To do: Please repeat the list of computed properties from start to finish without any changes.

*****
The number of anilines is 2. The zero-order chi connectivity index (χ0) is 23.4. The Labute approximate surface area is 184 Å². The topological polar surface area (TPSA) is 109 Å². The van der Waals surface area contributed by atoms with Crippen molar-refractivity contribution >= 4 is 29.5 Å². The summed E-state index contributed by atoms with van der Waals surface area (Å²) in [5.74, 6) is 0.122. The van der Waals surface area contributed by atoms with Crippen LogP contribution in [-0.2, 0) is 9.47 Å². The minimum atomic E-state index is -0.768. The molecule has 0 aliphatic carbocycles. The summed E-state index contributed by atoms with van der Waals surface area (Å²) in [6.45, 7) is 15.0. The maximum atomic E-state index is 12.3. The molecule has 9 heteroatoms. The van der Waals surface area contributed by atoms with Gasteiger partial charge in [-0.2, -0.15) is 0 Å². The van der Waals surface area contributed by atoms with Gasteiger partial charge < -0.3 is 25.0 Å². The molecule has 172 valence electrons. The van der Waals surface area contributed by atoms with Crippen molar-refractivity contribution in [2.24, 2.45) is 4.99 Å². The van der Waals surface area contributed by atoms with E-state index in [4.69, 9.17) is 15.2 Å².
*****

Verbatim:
The number of anilines is 2. The zero-order chi connectivity index (χ0) is 23.4. The Labute approximate surface area is 184 Å². The topological polar surface area (TPSA) is 109 Å². The van der Waals surface area contributed by atoms with Crippen molar-refractivity contribution >= 4 is 29.5 Å². The summed E-state index contributed by atoms with van der Waals surface area (Å²) in [5.74, 6) is 0.122. The van der Waals surface area contributed by atoms with Crippen LogP contribution in [-0.2, 0) is 9.47 Å². The minimum atomic E-state index is -0.768. The molecule has 0 aliphatic carbocycles. The summed E-state index contributed by atoms with van der Waals surface area (Å²) in [6.45, 7) is 15.0. The maximum atomic E-state index is 12.3. The molecule has 9 heteroatoms. The van der Waals surface area contributed by atoms with Gasteiger partial charge in [-0.2, -0.15) is 0 Å². The van der Waals surface area contributed by atoms with Gasteiger partial charge < -0.3 is 25.0 Å². The molecule has 172 valence electrons. The van der Waals surface area contributed by atoms with Crippen molar-refractivity contribution in [2.24, 2.45) is 4.99 Å². The van der Waals surface area contributed by atoms with E-state index in [4.69, 9.17) is 15.2 Å².